By Amanda Simays
Some people can start typing the beginning of a story and write all the way through until the end. I am not one of those people. Blinking cursors on blank Word documents intimidate me. How do you turn an idea for a scene into a fully-written one? Everyone has to find their own system, but here are a few strategies that work for me:
1. Warm up by playing with words
Here’s a carefully crafted poem revealing fundamental truths about the dichotomy between nature and civilization in modern society with lots of metaphors about mankind’s philosophical state of being:
Long went the afternoon banquetsTasting nothingHanging the misty berriesAlong our still-ensphered homeCold, pretty eyelidsUnderneath rivers of flame ribbonsNever thereVery real
I lied. There are no metaphors in that poem, and it doesn’t mean anything at all. It’s just an exercise I do sometimes to get into the mode of writing. I flip open a random page of a random book on my shelf and write down the last word of every single line on the page. Then I play around with words, stringing as many of them together into a nonsense poem. There’s something fun and low-stress about putting words together in a way at first glance might deceive a fifteen-year-old editor of a high school literary journal into thinking that I’m saying something deep about the emotional turmoil inside my soul. But more importantly, it’s a warm-up—now the part of my brain that twists words and creates phrases is turned on.
2. Brainstorm webs
I’m not a linear thinker, especially when it comes to creative exercises. Even an outline is too constraining of a medium for me to start out with. So instead, I open up a blank page in my notebook and make a web, jotting down phrases as they come to mind, connecting them with lines, letting my thoughts sprawl all over the page. It’s a lot easier for me to generate thoughts in this manner…there’s no pressure to start at the beginning and go through until the end. Only after I’m done this exercise do I turn my notes into a sequential outline. I try to fill up an entire page when I do this because 1) it pushes me to generate more raw material than I might otherwise do, and 2) filling up an entire page with notes like this aesthetically looks really cool.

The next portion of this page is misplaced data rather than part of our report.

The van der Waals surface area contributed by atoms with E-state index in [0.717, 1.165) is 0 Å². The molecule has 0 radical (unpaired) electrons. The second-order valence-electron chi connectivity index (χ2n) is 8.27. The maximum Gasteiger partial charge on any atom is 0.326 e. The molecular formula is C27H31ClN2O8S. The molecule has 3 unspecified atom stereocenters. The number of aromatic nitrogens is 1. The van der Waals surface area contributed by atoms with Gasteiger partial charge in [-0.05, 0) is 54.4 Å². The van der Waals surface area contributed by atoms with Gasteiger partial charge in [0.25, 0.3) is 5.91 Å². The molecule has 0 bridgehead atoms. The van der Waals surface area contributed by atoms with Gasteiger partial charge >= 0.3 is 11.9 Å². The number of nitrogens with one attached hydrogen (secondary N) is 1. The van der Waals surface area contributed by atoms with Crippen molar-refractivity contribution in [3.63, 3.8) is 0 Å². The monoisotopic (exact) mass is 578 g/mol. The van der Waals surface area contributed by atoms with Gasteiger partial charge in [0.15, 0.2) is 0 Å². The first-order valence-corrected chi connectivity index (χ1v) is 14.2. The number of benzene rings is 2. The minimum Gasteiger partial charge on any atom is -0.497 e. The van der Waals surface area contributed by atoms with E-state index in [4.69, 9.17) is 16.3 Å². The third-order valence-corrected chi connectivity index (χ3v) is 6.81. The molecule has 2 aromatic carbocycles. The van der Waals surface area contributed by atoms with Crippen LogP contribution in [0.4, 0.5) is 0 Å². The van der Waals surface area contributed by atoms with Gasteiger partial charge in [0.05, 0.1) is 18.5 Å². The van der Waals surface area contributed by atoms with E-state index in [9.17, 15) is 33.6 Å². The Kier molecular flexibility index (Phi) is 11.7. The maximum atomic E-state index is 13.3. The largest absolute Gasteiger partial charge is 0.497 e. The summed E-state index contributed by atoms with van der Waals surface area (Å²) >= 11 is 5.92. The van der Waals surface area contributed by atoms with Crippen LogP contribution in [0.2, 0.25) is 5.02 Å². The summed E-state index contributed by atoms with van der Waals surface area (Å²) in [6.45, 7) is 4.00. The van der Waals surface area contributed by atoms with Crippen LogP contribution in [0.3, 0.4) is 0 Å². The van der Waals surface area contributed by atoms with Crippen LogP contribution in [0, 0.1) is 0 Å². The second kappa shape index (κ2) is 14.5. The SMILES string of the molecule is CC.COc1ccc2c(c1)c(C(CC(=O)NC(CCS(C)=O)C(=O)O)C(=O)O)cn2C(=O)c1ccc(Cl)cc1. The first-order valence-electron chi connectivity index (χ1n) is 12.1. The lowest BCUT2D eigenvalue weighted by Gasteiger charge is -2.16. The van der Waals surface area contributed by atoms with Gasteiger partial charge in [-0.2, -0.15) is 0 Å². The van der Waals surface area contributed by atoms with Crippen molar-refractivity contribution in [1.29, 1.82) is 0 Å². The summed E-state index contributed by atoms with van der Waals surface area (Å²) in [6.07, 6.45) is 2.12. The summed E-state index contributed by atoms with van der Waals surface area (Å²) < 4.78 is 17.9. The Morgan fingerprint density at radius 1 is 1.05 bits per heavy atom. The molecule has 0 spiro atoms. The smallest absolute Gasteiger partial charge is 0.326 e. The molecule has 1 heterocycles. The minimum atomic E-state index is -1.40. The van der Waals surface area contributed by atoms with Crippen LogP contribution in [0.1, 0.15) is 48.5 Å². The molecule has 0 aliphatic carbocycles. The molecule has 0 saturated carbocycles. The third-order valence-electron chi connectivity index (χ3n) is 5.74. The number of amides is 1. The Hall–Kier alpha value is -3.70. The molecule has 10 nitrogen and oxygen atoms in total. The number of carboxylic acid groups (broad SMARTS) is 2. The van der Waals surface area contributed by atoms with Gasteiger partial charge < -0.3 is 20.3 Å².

3. Let the outline fade into a story
To me, this is the easiest way to solve the blank-page-anxiety problem—simply start with a page that isn’t blank. I take whatever outline or notes I have and copy and paste them into a new document. Then I flesh out my outline, adding in every detail that comes to mind, plugging every scrap of dialogue or piece of imagery into the appropriate spot. I keep doing this, adding and adding, until suddenly I’m not just writing phrases but sentence fragments…then whole sentences…and then eventually the outline starts to morph into properly-written scene. For me, this is the coolest part about writing. It’s like watching those “behind the scenes” DVD extras for an animated movie where they show a cartoon animal drawn in pencil morph into a full-color, smooth-lined animated sequence.